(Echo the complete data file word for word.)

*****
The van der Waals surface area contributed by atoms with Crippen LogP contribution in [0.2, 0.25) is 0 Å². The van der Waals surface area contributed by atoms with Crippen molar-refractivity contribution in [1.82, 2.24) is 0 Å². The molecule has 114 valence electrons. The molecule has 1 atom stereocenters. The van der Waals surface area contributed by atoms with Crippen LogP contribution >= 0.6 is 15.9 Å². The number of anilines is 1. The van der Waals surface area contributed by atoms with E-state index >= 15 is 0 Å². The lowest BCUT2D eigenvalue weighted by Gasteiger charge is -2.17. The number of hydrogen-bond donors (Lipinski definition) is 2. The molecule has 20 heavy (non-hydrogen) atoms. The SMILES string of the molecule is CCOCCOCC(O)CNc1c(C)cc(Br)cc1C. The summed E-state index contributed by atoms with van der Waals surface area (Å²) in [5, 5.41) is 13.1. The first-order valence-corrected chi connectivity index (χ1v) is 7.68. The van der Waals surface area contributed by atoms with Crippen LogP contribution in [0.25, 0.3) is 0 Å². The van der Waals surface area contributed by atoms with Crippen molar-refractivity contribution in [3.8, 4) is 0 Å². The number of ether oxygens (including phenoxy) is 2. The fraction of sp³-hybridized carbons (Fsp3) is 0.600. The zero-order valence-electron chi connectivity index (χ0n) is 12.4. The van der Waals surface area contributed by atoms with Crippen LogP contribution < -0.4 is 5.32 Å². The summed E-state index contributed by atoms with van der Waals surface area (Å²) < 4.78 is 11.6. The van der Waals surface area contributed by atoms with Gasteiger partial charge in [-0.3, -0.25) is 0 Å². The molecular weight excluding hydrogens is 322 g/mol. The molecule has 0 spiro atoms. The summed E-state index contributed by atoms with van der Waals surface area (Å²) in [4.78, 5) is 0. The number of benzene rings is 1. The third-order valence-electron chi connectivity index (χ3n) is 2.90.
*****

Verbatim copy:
The van der Waals surface area contributed by atoms with Crippen LogP contribution in [0.2, 0.25) is 0 Å². The van der Waals surface area contributed by atoms with Crippen molar-refractivity contribution in [1.82, 2.24) is 0 Å². The molecule has 114 valence electrons. The molecule has 1 atom stereocenters. The van der Waals surface area contributed by atoms with Crippen LogP contribution >= 0.6 is 15.9 Å². The number of anilines is 1. The van der Waals surface area contributed by atoms with E-state index >= 15 is 0 Å². The lowest BCUT2D eigenvalue weighted by Gasteiger charge is -2.17. The number of hydrogen-bond donors (Lipinski definition) is 2. The molecule has 20 heavy (non-hydrogen) atoms. The SMILES string of the molecule is CCOCCOCC(O)CNc1c(C)cc(Br)cc1C. The summed E-state index contributed by atoms with van der Waals surface area (Å²) in [5, 5.41) is 13.1. The first-order valence-corrected chi connectivity index (χ1v) is 7.68. The van der Waals surface area contributed by atoms with Crippen LogP contribution in [0.25, 0.3) is 0 Å². The van der Waals surface area contributed by atoms with Crippen molar-refractivity contribution in [3.8, 4) is 0 Å². The number of ether oxygens (including phenoxy) is 2. The fraction of sp³-hybridized carbons (Fsp3) is 0.600. The zero-order valence-electron chi connectivity index (χ0n) is 12.4. The van der Waals surface area contributed by atoms with Crippen LogP contribution < -0.4 is 5.32 Å². The summed E-state index contributed by atoms with van der Waals surface area (Å²) < 4.78 is 11.6. The van der Waals surface area contributed by atoms with Gasteiger partial charge in [-0.3, -0.25) is 0 Å². The molecular weight excluding hydrogens is 322 g/mol. The molecule has 0 spiro atoms. The summed E-state index contributed by atoms with van der Waals surface area (Å²) in [4.78, 5) is 0. The number of benzene rings is 1. The third-order valence-electron chi connectivity index (χ3n) is 2.90.